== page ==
Even so, when two planets or the moon and a planet are close to each other it does create some photo opportunities. On this occasion, broken cloud undermined the opportunities for ideal astronomical photos, but gave the chance for some nice atmospheric ones.

Let's start with a composite to put a bit of detail into the moon.

Moon and Jupiter 1

I like this, it's nice and moody with the moon in the heart of the clouds

Moon and Jupiter 2

Jupiter to the left of the moon, right click, choose view and zoom in to see the (rather faint) moons.

The photos below, taken with a longer lens setting, show the moons more clearly

Four Moons no labels




A telescope would have split Europa and Io, in the images here they are just a slightly elongated blob.

Four Moons

Comet Catalina was a  comet that was discovered in 2013, but only visible in the northern hemisphere in the autumn of 2015 and then into 2016 as it swung away from the sun. It was not very bright, and light pollution made it difficult for me to photograph it when it passed through an interesting area of sky in the Plough early on 16 January 2016.

The main image combines the stars and comet (processed separately so neither is blurred) from the same set of 92 images, each 30 seconds at ISO 800. In the picture, Mizar is top left, Alkaid top right, M101 at the bottom and the comet is half way between Alkaid and M101. This comprises 92 exposures stacked in DSS, once tracking the stars and once tracking the comet. The images of the background and the comet were then combined.

Comet Catalina, with Mizar, Alkaid and the galaxy M110

Comet Catalina, with Mizar, Alkaid and the galaxy M101

This smaller image is the comet with the blurred background unadjusted, giving the most accurate picture of the two tails, a long thin one and a much shorter 'fat and fuzzy' one. The picture shows how far the comet moved over a period of exactly an hour and a quarter.

Comet Catalina in close-up

A close up view of Comet Catalina

On 4 July 1054 Chinese Astronomers first observed a 'guest star' or supernova. Fast forward to 1731, and an ovoid nebula was discovered by John Bevis. The Fuzzy patch, visible in quite small telescopes and even binoculars nearly caught out Charles Messier when he was looking for the return of Halley's Comet - and became the first on his list of 'comet-like objects'.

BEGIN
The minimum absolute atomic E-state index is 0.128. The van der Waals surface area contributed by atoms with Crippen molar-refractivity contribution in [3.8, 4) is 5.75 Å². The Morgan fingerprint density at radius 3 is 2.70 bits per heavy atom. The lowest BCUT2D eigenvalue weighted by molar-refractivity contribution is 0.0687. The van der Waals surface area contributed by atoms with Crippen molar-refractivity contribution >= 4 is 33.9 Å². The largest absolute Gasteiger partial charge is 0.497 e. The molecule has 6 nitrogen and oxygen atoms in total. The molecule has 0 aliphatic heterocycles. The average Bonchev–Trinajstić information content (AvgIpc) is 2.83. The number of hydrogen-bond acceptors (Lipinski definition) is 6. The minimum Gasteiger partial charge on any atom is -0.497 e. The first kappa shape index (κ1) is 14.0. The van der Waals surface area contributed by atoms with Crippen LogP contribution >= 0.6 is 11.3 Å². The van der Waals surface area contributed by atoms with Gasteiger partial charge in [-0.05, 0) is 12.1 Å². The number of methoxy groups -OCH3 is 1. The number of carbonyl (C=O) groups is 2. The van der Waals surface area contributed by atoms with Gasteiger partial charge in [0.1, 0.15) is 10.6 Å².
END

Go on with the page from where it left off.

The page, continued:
It wasn't until the early 20th century that examination of photographs over the years showed the cloud was expanding, and some simple maths suggested that it must have started from a 'dot' in the 11th century. From there it wasn't a huge leap to tie up the nebula with the supernova, a link that is considered proved by the presence of a pulsar, the remains of the exploded star in the centre of the nebula. Incredibly, using the Hubble space telescope it is possible to observe changes in the centre of the nebula on a scale of months.

The nebula is the slightly coloured 'fuzzy' patch near the top of the photo graph below, this is a stack of 37 two-minute subs taken using an astro-modified Canon 450D and a 400mm lens. The bright star at bottom right is Tau Tauri, which marks the end of one of Taurus the bull's horns.

M1, the Crab Nebula and Tau Tauri

M1, the Crab Nebula

Blowing up the above picture starts to show the beginnings of structure in the nebula, but more recently I was able to capture far more detail by using a more powerful scope instead of a telephoto lens.

Close up of M1 the Crab Nebula

A close up of M1